To date, the majority of cases in Europe have been in men who are gay or bisexual, or other men who have sex with men, but scientists warn that close contact with an infected person or their clothing or bedsheets can cause infection. There is danger. , regardless of their sexual orientation.

People with monkeypox often experience symptoms such as fever, body aches, and rash; Most recover within weeks without medical care. Even though the WHO has declared monkeypox a global emergency, it is not clear what the impact might be.

In January 2020, WHO declared COVID-19 an international emergency. But some countries took notice until March, when the organization described it as a pandemic, weeks after several other officials did the same. The WHO was later slammed for several misconceptions during the pandemic, which some experts said could be a sign of a swift monkeypox response.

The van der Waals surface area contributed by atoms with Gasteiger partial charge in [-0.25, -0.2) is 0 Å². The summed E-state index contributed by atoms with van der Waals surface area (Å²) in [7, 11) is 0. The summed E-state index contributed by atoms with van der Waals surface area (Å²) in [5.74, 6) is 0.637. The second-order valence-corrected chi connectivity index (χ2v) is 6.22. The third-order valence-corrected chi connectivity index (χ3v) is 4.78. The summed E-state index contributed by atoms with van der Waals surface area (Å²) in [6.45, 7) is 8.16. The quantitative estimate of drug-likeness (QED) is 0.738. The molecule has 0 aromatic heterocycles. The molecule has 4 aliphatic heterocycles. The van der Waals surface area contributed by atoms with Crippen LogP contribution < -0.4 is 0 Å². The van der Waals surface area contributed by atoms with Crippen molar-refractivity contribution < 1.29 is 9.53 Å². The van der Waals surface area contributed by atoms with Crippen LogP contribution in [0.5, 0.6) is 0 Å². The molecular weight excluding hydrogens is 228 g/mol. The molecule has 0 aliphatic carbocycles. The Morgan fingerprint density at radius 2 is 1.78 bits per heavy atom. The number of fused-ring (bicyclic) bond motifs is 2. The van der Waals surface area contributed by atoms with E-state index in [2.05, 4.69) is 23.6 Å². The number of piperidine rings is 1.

“After COVID, the WHO does not want to be the last to declare monkeypox as an emergency,” said Amanda Glassman, executive vice president of the Center for Global Development.

“It may not escalate to the level of a COVID-like emergency, but it is still a public health emergency that needs to be addressed.” Salim Abdul Karim, an epidemiologist and vice chancellor at the University of KwaZulu-Natal in South Africa, said the WHO and others should do more to prevent monkeypox in Africa and elsewhere, but was not convinced that a global emergency declaration would help. Will get

“It’s a wrong idea that Africa is this poor, helpless continent, when in reality we know how to deal with the pandemic,” Abdul Karim said. He said stopping the outbreak ultimately depends on things like surveillance, isolating patients and public education.

“Maybe they need vaccines in Europe to prevent monkeypox, but here, we are able to control it with very simple measures,” he said.

ALSO READ: No case of monkeypox in India, says Health Minister; issues guidelines for states

- Advertisement -
- Advertisment -
- Advertisment -

Most Popular

- Advertisment -